A few days later, the parties filed timely responses to the Court’s Order to Show Cause. See ECF 67; ECF 68. On August 19, 2019, Plaintiff filed a Motion to Remand the Entire Action to State Court. ECF 66. Three days later, on August 22, 2019, the Court held its final pretrial conference. After the pretrial conference, the Court discharged the Order to Show Cause based on the parties’ written responses and statements at the hearing. ECF 74. In the same order, the Court denied the parties’ joint request to Continue Trial and Related Dates, finding that the parties had failed to show diligence and therefore did not demonstrate good cause to continue the trial date. Id.

         On September 3, 2019, Defendants filed their opposition to the motion for remand. ECF 78. Plaintiff replied on the same day. Reply, ECF 79. On September 12, 2019, the Court inadvertently issued an on order denying the motion to remand before reviewing Plaintiff’s Reply and the accompanying declaration. Plaintiff promptly brought this error to the Court’s attention and the Court immediately set a case management conference. The case management conference was held on September 17, 2019. ECF 83.

         In the Reply, Plaintiff explains that counsel for the parties jointly made a miscalculation – they decided to delay expert disclosures until after the Court issued its Summary Judgment Order, based on the “prediction” that “the ruling would result in an appeal and/or a remand of the state-law claims, ” meaning that in either scenario, trial would not go forward in September 2019. Reply at 3. At the September 17, 2019 conference, counsel for both parties confirmed the substance of this conversation. As it is so often the case, what followed did not match parties’ “prediction.” The Court granted summary judgment as to Plaintiff’s federal claims, but not the state-law claims of negligence and battery. Plaintiff chose not to appeal the Summary Judgment Order. Also, the settlement conference held before Judge DeMarchi did not result in settlement. Consequently, mere weeks before trial, the parties found themselves with no expert discovery.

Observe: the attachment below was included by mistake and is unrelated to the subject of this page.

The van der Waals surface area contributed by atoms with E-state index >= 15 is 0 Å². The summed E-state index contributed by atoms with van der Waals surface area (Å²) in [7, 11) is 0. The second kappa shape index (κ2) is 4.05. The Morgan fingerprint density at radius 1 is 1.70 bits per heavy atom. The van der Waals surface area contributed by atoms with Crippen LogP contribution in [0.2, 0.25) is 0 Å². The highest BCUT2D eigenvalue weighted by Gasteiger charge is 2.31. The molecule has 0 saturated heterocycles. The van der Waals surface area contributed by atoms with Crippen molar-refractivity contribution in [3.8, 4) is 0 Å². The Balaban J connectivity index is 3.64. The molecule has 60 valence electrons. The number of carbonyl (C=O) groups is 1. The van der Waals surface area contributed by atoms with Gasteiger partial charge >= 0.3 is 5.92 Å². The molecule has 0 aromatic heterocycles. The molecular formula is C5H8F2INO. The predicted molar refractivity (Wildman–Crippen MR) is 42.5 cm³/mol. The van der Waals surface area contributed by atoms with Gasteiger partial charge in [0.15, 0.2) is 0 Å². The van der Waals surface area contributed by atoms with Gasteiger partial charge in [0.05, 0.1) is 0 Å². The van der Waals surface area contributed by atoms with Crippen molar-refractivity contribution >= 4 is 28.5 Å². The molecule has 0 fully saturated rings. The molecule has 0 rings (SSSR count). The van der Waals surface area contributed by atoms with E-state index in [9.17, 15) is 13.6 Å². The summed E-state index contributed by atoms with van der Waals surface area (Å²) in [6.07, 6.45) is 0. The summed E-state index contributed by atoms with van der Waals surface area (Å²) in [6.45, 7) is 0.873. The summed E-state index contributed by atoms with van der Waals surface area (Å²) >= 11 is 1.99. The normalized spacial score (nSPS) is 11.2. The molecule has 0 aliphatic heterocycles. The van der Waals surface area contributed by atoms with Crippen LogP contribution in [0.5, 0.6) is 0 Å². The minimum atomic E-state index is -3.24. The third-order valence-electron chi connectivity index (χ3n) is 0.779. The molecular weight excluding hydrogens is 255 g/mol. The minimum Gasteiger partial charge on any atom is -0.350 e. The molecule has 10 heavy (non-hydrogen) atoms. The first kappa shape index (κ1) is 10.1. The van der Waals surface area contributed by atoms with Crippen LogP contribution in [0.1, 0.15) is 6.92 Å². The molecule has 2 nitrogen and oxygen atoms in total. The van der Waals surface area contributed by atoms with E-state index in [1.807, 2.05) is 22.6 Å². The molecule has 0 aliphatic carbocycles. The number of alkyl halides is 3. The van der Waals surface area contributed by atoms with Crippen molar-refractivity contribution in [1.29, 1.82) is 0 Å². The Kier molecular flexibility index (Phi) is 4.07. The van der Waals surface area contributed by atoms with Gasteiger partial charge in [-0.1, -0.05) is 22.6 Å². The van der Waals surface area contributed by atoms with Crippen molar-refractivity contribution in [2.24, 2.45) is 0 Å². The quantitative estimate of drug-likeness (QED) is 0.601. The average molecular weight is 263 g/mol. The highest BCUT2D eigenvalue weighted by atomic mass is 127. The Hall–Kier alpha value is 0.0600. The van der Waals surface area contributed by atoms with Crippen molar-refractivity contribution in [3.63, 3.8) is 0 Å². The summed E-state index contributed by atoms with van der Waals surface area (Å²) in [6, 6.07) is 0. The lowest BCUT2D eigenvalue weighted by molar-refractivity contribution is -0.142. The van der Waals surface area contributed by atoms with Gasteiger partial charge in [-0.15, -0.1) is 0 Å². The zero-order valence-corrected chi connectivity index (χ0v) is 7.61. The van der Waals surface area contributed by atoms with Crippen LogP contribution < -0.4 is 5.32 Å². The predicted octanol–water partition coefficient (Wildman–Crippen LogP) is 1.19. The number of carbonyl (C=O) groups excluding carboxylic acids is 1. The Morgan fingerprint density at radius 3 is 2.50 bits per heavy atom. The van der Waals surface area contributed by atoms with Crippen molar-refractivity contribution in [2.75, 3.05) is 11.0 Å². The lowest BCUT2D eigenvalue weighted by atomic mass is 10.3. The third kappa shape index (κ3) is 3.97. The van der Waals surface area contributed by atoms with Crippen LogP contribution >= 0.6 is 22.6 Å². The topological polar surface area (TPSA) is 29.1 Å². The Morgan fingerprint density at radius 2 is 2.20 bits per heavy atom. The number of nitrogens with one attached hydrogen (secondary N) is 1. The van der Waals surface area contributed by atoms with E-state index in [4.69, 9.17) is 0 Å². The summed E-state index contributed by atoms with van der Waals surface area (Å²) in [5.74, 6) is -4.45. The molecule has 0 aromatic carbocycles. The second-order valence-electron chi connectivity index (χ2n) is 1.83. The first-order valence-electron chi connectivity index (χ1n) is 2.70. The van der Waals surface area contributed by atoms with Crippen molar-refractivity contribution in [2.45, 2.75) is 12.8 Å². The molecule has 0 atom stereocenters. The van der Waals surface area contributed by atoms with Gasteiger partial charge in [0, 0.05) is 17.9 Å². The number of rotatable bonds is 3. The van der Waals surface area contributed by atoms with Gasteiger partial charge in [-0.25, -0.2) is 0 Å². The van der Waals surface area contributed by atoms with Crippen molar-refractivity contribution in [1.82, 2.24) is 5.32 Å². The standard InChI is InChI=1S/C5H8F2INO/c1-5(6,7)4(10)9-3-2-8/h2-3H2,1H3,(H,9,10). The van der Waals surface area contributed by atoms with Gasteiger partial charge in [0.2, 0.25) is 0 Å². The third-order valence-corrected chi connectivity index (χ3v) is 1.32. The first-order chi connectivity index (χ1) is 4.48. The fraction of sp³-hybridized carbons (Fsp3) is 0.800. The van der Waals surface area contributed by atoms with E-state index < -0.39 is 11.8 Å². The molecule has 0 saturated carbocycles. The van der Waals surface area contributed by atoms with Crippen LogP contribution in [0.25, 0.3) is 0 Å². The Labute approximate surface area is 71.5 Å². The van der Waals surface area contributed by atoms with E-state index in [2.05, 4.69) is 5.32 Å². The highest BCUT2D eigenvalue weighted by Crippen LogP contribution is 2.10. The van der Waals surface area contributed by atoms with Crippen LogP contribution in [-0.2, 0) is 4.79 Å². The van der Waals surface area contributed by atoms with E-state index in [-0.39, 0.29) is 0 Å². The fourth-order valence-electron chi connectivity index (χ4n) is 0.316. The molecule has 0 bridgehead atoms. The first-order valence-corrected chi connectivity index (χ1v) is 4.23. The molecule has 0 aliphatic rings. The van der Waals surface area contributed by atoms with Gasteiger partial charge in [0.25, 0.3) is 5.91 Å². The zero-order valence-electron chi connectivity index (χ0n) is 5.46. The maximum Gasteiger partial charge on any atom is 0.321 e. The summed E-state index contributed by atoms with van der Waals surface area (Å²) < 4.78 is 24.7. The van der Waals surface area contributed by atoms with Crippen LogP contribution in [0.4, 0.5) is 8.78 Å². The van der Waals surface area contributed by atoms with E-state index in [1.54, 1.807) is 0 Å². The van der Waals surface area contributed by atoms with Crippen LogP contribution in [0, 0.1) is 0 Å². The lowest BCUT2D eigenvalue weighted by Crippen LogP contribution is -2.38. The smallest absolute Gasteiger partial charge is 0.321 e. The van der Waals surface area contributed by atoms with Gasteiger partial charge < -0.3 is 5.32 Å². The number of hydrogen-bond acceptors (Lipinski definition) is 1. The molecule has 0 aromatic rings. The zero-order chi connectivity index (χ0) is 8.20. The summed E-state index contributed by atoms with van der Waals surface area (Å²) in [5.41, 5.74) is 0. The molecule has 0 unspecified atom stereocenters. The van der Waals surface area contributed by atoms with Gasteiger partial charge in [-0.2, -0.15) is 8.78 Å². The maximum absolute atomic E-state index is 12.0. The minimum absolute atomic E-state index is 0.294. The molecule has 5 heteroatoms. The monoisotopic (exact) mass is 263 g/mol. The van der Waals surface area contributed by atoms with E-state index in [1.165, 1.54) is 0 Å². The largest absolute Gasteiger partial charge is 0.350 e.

At the September 17, 2019 conference, counsel explained that after the Court’s pretrial conference, both parties diligently worked to retain expert witnesses, prepare expert reports, and take depositions. Despite those efforts, however, Plaintiff’s expert witness on the issue of damages, a neuropsychologist, is unavailable to provide live testimony at trial. Instead, the jury is to watch a video of the expert witness’s deposition. For their part, Defendants have retained their expert witnesses, prepared reports (at extra cost due to the rushed schedule), and are prepared to present live expert testimony at trial.

         II. PARTIES’ REQUEST TO CONTINUE TRIAL

         The Court has now reviewed Plaintiff’s Reply (and the accompanying declaration) and heard the parties’ positions at the September 17, 2019 case management conference. Upon further reflection, the Court finds that a rigid application of Federal Rule of Civil Procedure 16 would result in avoidable and unnecessary prejudice to Plaintiff. It is settled that district courts have broad discretion to control the course of litigation under Rule 16. Hunt v. Cty. of Orange, 672 F.3d 606, 616 (9th Cir. 2012). Thus, ...